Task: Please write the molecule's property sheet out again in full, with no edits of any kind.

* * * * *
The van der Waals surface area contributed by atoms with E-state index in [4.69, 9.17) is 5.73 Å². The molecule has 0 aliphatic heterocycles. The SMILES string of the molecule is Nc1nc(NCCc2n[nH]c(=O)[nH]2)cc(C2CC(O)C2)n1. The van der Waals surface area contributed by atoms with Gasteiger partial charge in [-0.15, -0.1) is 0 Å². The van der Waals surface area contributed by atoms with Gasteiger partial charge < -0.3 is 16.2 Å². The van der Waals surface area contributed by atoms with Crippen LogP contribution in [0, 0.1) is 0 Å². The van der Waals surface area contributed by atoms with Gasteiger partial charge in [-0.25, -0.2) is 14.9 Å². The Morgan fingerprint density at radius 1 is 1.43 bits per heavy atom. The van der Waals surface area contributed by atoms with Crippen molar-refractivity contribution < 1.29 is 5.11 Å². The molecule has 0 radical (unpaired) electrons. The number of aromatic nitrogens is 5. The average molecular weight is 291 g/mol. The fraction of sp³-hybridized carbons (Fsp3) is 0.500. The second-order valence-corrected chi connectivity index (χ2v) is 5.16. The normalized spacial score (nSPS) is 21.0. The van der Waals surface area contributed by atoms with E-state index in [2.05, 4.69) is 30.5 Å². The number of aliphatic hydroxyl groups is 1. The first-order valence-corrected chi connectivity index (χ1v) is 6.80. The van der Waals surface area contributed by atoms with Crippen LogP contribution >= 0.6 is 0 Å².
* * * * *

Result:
The van der Waals surface area contributed by atoms with E-state index in [4.69, 9.17) is 5.73 Å². The molecule has 0 aliphatic heterocycles. The SMILES string of the molecule is Nc1nc(NCCc2n[nH]c(=O)[nH]2)cc(C2CC(O)C2)n1. The van der Waals surface area contributed by atoms with Gasteiger partial charge in [-0.15, -0.1) is 0 Å². The van der Waals surface area contributed by atoms with Gasteiger partial charge < -0.3 is 16.2 Å². The van der Waals surface area contributed by atoms with Crippen LogP contribution in [0, 0.1) is 0 Å². The van der Waals surface area contributed by atoms with Gasteiger partial charge in [-0.25, -0.2) is 14.9 Å². The Morgan fingerprint density at radius 1 is 1.43 bits per heavy atom. The van der Waals surface area contributed by atoms with Crippen molar-refractivity contribution < 1.29 is 5.11 Å². The molecule has 0 radical (unpaired) electrons. The number of aromatic nitrogens is 5. The average molecular weight is 291 g/mol. The fraction of sp³-hybridized carbons (Fsp3) is 0.500. The second-order valence-corrected chi connectivity index (χ2v) is 5.16. The normalized spacial score (nSPS) is 21.0. The van der Waals surface area contributed by atoms with E-state index in [2.05, 4.69) is 30.5 Å². The number of aliphatic hydroxyl groups is 1. The first-order valence-corrected chi connectivity index (χ1v) is 6.80. The van der Waals surface area contributed by atoms with Crippen LogP contribution >= 0.6 is 0 Å².